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Kiwi heads for first quarterly gain in year as greenback weakens

Thursday 30th September 2010

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The New Zealand dollar is heading for a gain of almost 8% for the third quarter, as the friendless greenback sinks amid speculation the Federal Reserve plans more quantitative easing.

The kiwi is poised for its first quarterly gain in 12 months as stock markets bounced from a small trough earlier this year and investors looked for riskier, or higher-yielding, assets as the prospect of a second recession dimmed.

Fed chairman Ben Bernanke will testify before Senate today and markets will be watching for any hint of a second round of quantitative easing. Yesterday, hedge fund manager Medley Group put out a note flagging the Fed's November meeting for more asset purchases.

"The biggest topic of concern to the markets worldwide is the spectre of quantitative easing from the Fed," said Imre Speizer, market strategist at Westpac.

If the Fed embarks on another round of the asset purchases, it will "pervade the market for a long time" and push the kiwi up against the greenback, he said.

The kiwi dropped to 73.66 US cents from 73.94 cents yesterday, and fell to 66.29 on the trade-weighted index of major trading partners' currencies from 66.49. It declined to 61.62 yen from 61.76 yen yesterday, and fell near a 10-year low to 76.05 Australian cents from 76.20 cents. It slipped to 54.05 euro cents from 54.31 cents yesterday and was little changed at 46.66 pence from 46.68 pence.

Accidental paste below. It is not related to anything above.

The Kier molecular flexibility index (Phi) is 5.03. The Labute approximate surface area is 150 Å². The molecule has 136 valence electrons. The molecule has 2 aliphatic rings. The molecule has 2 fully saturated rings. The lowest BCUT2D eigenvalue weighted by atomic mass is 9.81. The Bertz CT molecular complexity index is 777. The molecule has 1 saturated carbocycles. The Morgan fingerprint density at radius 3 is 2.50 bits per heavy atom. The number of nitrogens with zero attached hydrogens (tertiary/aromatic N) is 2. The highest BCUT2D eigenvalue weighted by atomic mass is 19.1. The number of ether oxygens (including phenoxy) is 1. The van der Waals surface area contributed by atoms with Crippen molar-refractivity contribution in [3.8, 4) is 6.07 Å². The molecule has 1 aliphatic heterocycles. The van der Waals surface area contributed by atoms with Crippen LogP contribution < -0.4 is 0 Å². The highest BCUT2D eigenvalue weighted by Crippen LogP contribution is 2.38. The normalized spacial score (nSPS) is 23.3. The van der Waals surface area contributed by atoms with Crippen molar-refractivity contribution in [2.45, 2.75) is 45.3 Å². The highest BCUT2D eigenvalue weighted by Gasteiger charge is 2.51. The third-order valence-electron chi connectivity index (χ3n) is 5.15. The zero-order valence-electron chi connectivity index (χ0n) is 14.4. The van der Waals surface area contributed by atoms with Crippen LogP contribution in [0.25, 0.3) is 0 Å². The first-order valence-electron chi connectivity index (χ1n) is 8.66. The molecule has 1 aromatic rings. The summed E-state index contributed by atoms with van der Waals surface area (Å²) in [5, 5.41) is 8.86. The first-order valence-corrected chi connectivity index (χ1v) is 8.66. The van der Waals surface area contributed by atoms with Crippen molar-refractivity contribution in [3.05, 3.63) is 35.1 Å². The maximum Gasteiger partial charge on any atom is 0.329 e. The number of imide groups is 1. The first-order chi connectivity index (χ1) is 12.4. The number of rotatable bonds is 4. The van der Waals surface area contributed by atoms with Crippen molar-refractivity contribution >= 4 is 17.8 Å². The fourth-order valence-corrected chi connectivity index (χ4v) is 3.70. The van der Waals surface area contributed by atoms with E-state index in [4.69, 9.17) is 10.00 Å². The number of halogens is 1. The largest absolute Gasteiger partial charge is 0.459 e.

Speizer said the currency may trade between 73.20 US cents and 74.20 cents today with building consents and business confidence data hanging over its head. He said the kiwi was getting close to a turning point against the Australian dollar after its 7.7% decline from its year-high in July.

"It's gone a long way, but it's still got fundamentals behind it," he said, speaking about the Australian dollar's strength.

Investors will be looking to see if Ireland gives any guidance on the bail-out for the Allied Irish Bank. Standard & Poor's yesterday warned Ireland's credit rating would be at risk if the rescue exceeds 35 billion euros.

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